All in a day’s work. A piece of work. Grunt work. Dirty work. It’s good work if you can get it. Work your fingers to the bone. Work your way up. Work your ass off. Work like a dog. Work yourself up. Work your magic. Keep up the good work.
Right now, my grandparents, who are in their 80s, are working to rebuild their house after it flooded with four feet of lake water during Hurricane Harvey. They are sorting through papers and linens and photographs, in rooms stripped of drywall, on floors stripped of carpet — an unwilling excavation of home.
Right now, one friend begins the heavy work of grief after her wife passed away suddenly, while another friend prepares herself for the hard and joyful work of birthing her son.
Right now, famous women are coming forward with stories of workplace harassment, while countless women from all walks of life are filling social media with personal stories of sexual violence on the job, on the streets, at home…
I am thinking about all of this as we wrap up our Proximity Issue 16: WORK — all the ways we work to survive, to persist, to find joy. Work defines our stories, our lives, our livelihoods. Work is labor, of the body and the mind. Work is art. Work is political. Work is survival.
Here, in our second annual Prize Issue, we share six incredible essays that explore the theme of work. Although each of these essays recounts, on the surface, a story in a literal workplace, they transport us in very different ways.
In “How to Burn Shit,” Joseph S. Pete describes a part of life in an Iraq war zone that few of us have encountered; while Gabrielle Montesanti, in “New York Nanny,” explores a far more interior and emotional battlefield.
Richard Gilbert, in “That Day At Joe’s,” reveals the work of a journalist as he gives a new ending to an old story; and Hannah Craig offers a lyrical appreciation for the lives and labors of immigrant workers in “Apology.”
Two of our essays take on workplace sexual harassment directly. In “It Takes A Boom,” Blaire Briody reveals a sweeping picture of the North Dakota oil fields, through the eyes of a lone female oil worker; while E.C. Kelly, in “Millennial Paperweights,” offers an intimate dissection of an unwelcome touch, and a cutting critique of her generation’s treatment in the workforce.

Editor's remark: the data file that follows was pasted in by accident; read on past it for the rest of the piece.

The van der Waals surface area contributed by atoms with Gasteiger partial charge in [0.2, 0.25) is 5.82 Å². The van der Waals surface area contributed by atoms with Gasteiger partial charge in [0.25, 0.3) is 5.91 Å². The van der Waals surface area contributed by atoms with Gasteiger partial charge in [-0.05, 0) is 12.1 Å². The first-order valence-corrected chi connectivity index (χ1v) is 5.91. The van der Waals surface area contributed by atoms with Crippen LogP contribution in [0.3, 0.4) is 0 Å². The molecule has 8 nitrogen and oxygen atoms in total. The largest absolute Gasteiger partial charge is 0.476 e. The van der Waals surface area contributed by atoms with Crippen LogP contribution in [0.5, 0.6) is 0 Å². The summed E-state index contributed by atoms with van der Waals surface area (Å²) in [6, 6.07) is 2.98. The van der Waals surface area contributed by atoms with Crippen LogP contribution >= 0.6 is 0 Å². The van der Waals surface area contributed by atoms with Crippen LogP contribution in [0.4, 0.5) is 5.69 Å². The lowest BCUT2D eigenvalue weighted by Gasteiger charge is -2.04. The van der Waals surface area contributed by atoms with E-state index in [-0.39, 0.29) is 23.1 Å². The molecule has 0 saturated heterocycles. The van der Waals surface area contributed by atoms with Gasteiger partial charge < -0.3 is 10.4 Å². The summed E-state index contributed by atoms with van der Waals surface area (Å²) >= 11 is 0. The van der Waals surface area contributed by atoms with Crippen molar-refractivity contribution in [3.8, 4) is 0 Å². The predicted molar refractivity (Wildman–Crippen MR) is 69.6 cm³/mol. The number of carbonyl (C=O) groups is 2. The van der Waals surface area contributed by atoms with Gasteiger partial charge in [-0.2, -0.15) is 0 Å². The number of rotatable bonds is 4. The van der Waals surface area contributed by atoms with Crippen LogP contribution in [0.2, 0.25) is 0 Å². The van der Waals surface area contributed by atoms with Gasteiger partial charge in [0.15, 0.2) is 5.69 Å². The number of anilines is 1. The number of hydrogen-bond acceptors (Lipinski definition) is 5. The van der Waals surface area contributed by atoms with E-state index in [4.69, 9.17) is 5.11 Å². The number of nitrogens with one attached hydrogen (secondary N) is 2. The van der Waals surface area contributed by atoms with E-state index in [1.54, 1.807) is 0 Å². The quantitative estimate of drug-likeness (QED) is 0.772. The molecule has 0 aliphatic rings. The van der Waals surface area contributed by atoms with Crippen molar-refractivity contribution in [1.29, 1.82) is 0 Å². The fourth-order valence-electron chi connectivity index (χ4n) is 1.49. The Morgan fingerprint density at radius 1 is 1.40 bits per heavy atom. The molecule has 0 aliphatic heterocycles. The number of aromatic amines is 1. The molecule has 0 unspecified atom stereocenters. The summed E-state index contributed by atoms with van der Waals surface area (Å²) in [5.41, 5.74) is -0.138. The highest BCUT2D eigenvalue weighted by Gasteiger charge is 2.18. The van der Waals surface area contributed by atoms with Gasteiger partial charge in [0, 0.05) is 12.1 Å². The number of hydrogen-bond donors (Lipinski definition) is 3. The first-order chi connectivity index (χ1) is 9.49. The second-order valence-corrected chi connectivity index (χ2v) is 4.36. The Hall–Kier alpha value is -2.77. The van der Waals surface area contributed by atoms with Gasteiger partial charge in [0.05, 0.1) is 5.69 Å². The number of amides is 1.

Together, these six essays represent the winners of our Narrative Journalism and Personal Essay Prizes, as well as runners-up in each category, and one editor’s choice selection. Congratulations to these six well-deserving writers. We are honored and excited to share their voices with you.
We round out this issue in an unconventional way. We cannot discuss work without acknowledging the larger cultural moment, in which a massive spotlight is shining on workplace sexual violence and harassment. So we are sharing a roundup of links to important essays that give voice to this moment, as well as an essay by educator, activist, and scholar Melissa Gibson, “On Decency.”
Finally, we share a story we originally published two years ago, “Borderline Mother,” by Laura Maschal. Laura was fierce, compassionate, and kind — a social justice warrior, an animal lover, a committed wife and mother and friend. We were devastated to learn of Laura’s sudden passing last week at the age of 39, and we are re-publishing her beautiful essay here — her first published creative work — in her memory.
A special thank you to fellow editor Maggie Messitt for her editorial assistance (in the midst of a doctoral defense, no less), to Liz Wyckoff for reviewing submissions in record time, and to our judges Adriana E. Ramírez and Ted Conover for so thoughtfully approaching the task of judging this issue.
Carrie Kilman, Editor